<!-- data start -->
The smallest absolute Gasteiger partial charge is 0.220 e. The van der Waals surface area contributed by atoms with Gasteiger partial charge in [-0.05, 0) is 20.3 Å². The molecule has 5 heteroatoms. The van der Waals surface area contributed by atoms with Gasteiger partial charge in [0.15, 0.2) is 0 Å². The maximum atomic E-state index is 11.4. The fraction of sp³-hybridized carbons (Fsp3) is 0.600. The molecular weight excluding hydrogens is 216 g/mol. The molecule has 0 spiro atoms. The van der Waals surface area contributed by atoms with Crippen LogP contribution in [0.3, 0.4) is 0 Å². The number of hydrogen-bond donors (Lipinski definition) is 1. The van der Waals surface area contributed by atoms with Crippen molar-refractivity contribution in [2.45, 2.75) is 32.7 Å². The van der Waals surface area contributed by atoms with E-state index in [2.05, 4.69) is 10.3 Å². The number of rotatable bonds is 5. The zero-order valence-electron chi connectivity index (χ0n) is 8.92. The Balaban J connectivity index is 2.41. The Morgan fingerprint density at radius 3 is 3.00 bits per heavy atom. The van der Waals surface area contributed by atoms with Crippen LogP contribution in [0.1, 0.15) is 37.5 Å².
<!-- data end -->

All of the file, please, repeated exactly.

The smallest absolute Gasteiger partial charge is 0.220 e. The van der Waals surface area contributed by atoms with Gasteiger partial charge in [-0.05, 0) is 20.3 Å². The molecule has 5 heteroatoms. The van der Waals surface area contributed by atoms with Gasteiger partial charge in [0.15, 0.2) is 0 Å². The maximum atomic E-state index is 11.4. The fraction of sp³-hybridized carbons (Fsp3) is 0.600. The molecular weight excluding hydrogens is 216 g/mol. The molecule has 0 spiro atoms. The van der Waals surface area contributed by atoms with Crippen LogP contribution in [0.3, 0.4) is 0 Å². The number of hydrogen-bond donors (Lipinski definition) is 1. The van der Waals surface area contributed by atoms with Crippen molar-refractivity contribution in [2.45, 2.75) is 32.7 Å². The van der Waals surface area contributed by atoms with E-state index in [2.05, 4.69) is 10.3 Å². The number of rotatable bonds is 5. The zero-order valence-electron chi connectivity index (χ0n) is 8.92. The Balaban J connectivity index is 2.41. The Morgan fingerprint density at radius 3 is 3.00 bits per heavy atom. The van der Waals surface area contributed by atoms with Crippen LogP contribution in [0.1, 0.15) is 37.5 Å².